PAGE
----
Donald Gutierrez and Gaynell Gavin both view their lives as academics through memoir; Gutierrez concentrates on progression through his professional career and the differences between institutions; Gavin focuses on the personal life with lovely language, the value of relationships, and the prices we pay when we live far away from those we really care about.
How higher education has lost the moral high ground, inevitably selling its soul through acquiescence to the business model and overvaluing individual benefits as opposed to the public good is explored by Dan Rice in an essay that suggests ways to regain the soul of the university:
It occurred to me one day why the ‘customer’ metaphor for students was and is so inadequate. Have you heard of any customer who has established a trust so that when she dies her estate will go to Wal-Mart? Or any other business, for that matter? Why is that? I believe it is because we don’t expect business to change our lives.
Rice implies that changing inner lives is the very core of higher education and that when society looks only at the exchange of dollars, we cheat ourselves of what has been the fundamental core in higher education.
The edition also includes half a dozen poems. I end my review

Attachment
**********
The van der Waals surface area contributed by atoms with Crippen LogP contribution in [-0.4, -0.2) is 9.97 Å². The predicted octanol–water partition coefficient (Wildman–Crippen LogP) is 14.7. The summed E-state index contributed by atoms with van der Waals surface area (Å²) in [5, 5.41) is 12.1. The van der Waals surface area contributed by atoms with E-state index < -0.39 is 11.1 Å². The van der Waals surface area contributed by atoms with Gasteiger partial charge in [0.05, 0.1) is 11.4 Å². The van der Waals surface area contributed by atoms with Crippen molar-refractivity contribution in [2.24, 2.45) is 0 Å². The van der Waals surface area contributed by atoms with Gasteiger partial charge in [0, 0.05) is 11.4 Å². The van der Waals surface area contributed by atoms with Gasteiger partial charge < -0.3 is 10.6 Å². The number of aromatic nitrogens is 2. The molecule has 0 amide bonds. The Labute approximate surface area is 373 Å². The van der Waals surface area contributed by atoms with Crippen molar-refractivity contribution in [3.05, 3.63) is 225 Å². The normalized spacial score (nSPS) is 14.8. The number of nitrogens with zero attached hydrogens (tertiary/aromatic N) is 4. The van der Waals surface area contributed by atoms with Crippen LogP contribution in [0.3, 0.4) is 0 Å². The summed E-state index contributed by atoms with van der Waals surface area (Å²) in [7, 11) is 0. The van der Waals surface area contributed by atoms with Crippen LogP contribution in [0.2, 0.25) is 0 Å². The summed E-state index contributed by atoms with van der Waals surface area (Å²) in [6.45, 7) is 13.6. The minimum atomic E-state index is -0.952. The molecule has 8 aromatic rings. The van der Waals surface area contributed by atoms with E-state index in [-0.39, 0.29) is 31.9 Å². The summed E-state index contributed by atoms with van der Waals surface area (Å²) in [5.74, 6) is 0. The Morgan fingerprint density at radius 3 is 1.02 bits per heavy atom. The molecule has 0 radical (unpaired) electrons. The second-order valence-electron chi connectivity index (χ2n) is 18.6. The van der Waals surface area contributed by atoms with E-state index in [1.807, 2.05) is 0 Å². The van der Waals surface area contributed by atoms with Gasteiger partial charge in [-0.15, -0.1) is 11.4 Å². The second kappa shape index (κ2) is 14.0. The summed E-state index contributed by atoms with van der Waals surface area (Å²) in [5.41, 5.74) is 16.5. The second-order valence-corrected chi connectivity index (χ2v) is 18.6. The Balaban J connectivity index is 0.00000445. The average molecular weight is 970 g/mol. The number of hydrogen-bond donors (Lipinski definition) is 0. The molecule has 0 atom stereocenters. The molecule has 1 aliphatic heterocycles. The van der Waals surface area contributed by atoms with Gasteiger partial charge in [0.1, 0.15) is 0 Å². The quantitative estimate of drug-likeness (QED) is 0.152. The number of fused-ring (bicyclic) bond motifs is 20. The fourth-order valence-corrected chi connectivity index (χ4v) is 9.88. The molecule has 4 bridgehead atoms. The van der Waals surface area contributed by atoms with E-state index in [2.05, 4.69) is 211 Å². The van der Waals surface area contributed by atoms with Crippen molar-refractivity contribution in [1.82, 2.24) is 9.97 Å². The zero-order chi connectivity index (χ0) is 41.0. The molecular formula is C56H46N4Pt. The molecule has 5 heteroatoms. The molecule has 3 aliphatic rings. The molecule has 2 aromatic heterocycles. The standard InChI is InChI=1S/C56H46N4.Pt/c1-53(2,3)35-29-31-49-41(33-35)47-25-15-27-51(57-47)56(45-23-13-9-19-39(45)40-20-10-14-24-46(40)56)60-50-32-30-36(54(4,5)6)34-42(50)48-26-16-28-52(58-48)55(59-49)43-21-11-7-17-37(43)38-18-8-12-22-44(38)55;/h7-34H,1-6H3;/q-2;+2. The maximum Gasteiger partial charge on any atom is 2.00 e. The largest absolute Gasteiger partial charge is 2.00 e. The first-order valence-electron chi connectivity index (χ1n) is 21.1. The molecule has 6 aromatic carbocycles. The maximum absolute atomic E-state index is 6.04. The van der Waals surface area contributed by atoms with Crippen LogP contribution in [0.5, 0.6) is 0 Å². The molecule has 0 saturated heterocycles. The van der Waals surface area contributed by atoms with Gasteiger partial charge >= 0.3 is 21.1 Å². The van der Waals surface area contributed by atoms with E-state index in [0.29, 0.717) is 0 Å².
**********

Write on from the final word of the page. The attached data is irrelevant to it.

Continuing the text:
with a portion of one of them, by Carolyn Raphael: “But you and
I, an owl and lark / in harmony but out of phase, / denied the
comforts of the dark, / sing anthems in Apollo’s praise / before
preparing to embark / upon our amorous matinees.”
Volume 195 Number 5
Review by Sima Rabinowitz
Martha Zweig’s poem “Carolina” could be an ars poetica of sorts, or a Poetry manifesto, or the platform of a new (and possibly more satisfactory) political party, or a prayer: “Won’t somebody please start / something other & oddball soon // narrow her down out of folly /& trivia to destiny?” Or perhaps she is (without knowing it) responding to Robert Haas, who begins “September Notebook: Stories”: “Everyone comes here from a long way off / (is a line from a poem I read last night).” Maybe they are both responding (without knowing it) to J. Allyn Rosser’s “Impromptu”: “as if something I could say were true, and every / moment from now on would be my cue.” And all of them would have to ponder, with Joshua Mehigan what it means to be at the “Crossroads”: “This is the place it happened. It was here. / You might not know unless you knew.” Clive James seems to want to help them sort it out in the concluding lines to “A Perfect Market”:
The language falls apart before our eyes,
But what it once was echoes in our ears
As poetry, whose gathered force defies
Even the drift of our declining years.
A single lilting line, a single turn
Of phrase: these always proved, at last we learn,
Life cries for joy though it must end in tears.
As it has for the poet’s family in Sam Willet’s“Tourist”: “I’d brought two questions here – / holding them as if they might slip: who were // my mother’s people? Where did they die?” And for victims of violence in Bob Hicok’s “In the loop”: